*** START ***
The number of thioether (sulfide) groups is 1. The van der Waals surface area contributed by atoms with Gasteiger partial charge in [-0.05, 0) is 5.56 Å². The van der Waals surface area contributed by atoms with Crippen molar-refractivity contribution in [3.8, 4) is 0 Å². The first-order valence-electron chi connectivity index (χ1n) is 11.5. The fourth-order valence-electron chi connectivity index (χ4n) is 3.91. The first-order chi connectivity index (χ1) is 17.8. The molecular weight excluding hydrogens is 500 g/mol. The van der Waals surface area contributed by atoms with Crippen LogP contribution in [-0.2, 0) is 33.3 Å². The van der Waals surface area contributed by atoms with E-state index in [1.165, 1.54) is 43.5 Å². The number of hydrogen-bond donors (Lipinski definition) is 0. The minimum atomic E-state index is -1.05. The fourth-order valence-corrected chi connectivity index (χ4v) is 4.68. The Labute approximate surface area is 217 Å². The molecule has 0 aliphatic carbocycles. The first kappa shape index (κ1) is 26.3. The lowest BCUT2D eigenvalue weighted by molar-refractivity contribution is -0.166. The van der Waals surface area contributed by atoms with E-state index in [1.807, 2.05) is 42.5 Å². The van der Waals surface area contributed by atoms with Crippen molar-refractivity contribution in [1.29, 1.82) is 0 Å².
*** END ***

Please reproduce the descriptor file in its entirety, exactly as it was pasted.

The number of thioether (sulfide) groups is 1. The van der Waals surface area contributed by atoms with Gasteiger partial charge in [-0.05, 0) is 5.56 Å². The van der Waals surface area contributed by atoms with Crippen molar-refractivity contribution in [3.8, 4) is 0 Å². The first-order valence-electron chi connectivity index (χ1n) is 11.5. The fourth-order valence-electron chi connectivity index (χ4n) is 3.91. The first-order chi connectivity index (χ1) is 17.8. The molecular weight excluding hydrogens is 500 g/mol. The van der Waals surface area contributed by atoms with Crippen LogP contribution in [-0.2, 0) is 33.3 Å². The van der Waals surface area contributed by atoms with E-state index in [1.165, 1.54) is 43.5 Å². The number of hydrogen-bond donors (Lipinski definition) is 0. The minimum atomic E-state index is -1.05. The fourth-order valence-corrected chi connectivity index (χ4v) is 4.68. The Labute approximate surface area is 217 Å². The molecule has 0 aliphatic carbocycles. The first kappa shape index (κ1) is 26.3. The lowest BCUT2D eigenvalue weighted by molar-refractivity contribution is -0.166. The van der Waals surface area contributed by atoms with E-state index in [1.807, 2.05) is 42.5 Å². The van der Waals surface area contributed by atoms with Crippen molar-refractivity contribution in [1.29, 1.82) is 0 Å².